This page details three topics concerning Bible Translation;
- The belief position of the BSM
- The aim of the translation
- The basis of Bible translation
The belief position of BSM
The translators hold to beliefs of the Reformation which were expressed as:
- Sola Scriptura (the Bible alone is the basis of all)
- Sola Fide (God’s salvation is received through faith alone)
- Sola Gratia (God’s salvation is the product of God’s grace alone)
- Solus Christus (Salvation is the result of the work of Christ alone)
- Soli Deo Gloria (Glory to God alone is the aim)
The translators also maintain the beliefs expressed in the London Confession of 1689. This includes the statements that God is Trinity, that the Bible is wholly inspired by God and is without error as originally given, and is completely sufficient for saving faith in Christ. See also the Belief Statement of Bible Society of Mongolia.
As Martin Luther did in his translation of the Bible Biblia die gantze Heilige Schrifft Deudsch published in 1534, in Wittenberg, Germany, this BSM translation uses idiomatic language and aims to give the reader the meaning rather than just the form of the text in Hebrew, Aramaic or Greek. The translators of this Bible subscribe to the statement of the Westminster Confession of 1647 that the scriptures are to be translated into the ‘vulgar tongue’ (the language commonly spoken).
The Aim of the Translation
The aim of the translators is to provide a readable, comprehensive Bible translation in acceptable modern Mongolian retaining accuracy and faithfulness to the Biblical text. It was most important that the meaning of the Hebrew, Aramaic and Greek text should be correctly expressed in Mongolian. The translators were therefore particularly careful to avoid error and also to retain the genre of the text of the original writers.
It should be noted that the aim was not to produce a word for word formal correspondence translation, because when translating from one language to another, the way in which meaning is expressed differs between languages and a word for word translation can often give a very different meaning from that of the original. In order to ensure that the meaning did not deviate from that of the original, meticulous attention was paid to examining meaning in the era of the Biblical text; the culture at that time, what a particular word meant at that time and to find ways of expressing that accurately in modern Mongolian. Terms such as those from sixteenth century Mongolian Buddhism have very different meanings and are not faithful to the meaning of the Bible so these were rejected as unfaithful to the Biblical text. The translators made every endeavour to use modern meaningful expressions without loss of style. The aim has been that the resulting translation would be reliable and accurate, yet easy for readers to read in private, and also for the public worship of God.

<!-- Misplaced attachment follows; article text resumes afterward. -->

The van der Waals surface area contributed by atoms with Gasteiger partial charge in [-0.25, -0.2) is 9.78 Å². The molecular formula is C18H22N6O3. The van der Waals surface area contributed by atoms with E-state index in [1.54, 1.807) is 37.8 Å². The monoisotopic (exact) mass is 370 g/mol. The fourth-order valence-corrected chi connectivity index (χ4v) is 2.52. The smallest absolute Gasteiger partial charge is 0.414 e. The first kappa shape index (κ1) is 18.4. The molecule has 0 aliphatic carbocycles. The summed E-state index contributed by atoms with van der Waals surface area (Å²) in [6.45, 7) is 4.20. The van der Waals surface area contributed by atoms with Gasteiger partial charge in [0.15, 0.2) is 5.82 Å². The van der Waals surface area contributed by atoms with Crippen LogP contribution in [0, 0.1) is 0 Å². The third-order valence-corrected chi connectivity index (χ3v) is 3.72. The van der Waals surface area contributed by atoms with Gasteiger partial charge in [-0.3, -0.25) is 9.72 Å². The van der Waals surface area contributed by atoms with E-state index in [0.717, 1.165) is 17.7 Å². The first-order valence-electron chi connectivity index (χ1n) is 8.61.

The Basis of this translation
The text used for the Old Testament was based on that used by the Masoretes between 500 -1000 AD. The Dead Sea Scrolls, the Samaritan text of the Pentateuch, the Greek Septuagint (LXX), the Latin Vulgate, the Syrian Peshita and the Hebrew Targum, Juxta Hebraica of Jerome, and the books of Akulla, Symmachus and Theodotian at times clarified the meaning of the Hebrew text when unclear.
For the New Testament, the Nestle Aland text was used. Wycliffe Bible Translators and United Bible Societies accept that minor copying errors have gradually arisen in Biblical texts due to the fact that they were copied by hand many times. Thus, from the sixteenth century European scholars have examined the eleventh to thirteenth century texts in order to establish what the text would have originally said. The result was the collection known as Textus Receptus. However, from the middle of the nineteenth century texts were found which seemed more reliable and which dated from even the third and fourth centuries. Most scholars view these as genuine Biblical texts. The result has been the Nestle Aland collection which is held by many to be nearest to the original text. Bible translations into numerous languages mainly use this text or variants of it.
Of all the documents relating to the early history and culture of mankind, the highest number of extant copies of the original is of the New Testament. When a word differs across various ancient copies the choice of the correct word is made on methods agreed by the majority of Biblical scholars. In this translation, when Textus Receptus has material which is absent from Nestle-Aland, the material is inserted and placed within square brackets [ ]. This means that those words are missing from various ancient texts. The same brackets are also used in the Old and New Testaments where there is a textual question as to the words within them.
This translation follows the principles of translation agreed to by the International Forum of Bible Agencies. This Forum is comprised of those who are in joint agreement on Bible translation into many languages across the world. Their website (www.ifoba.com) provides more information.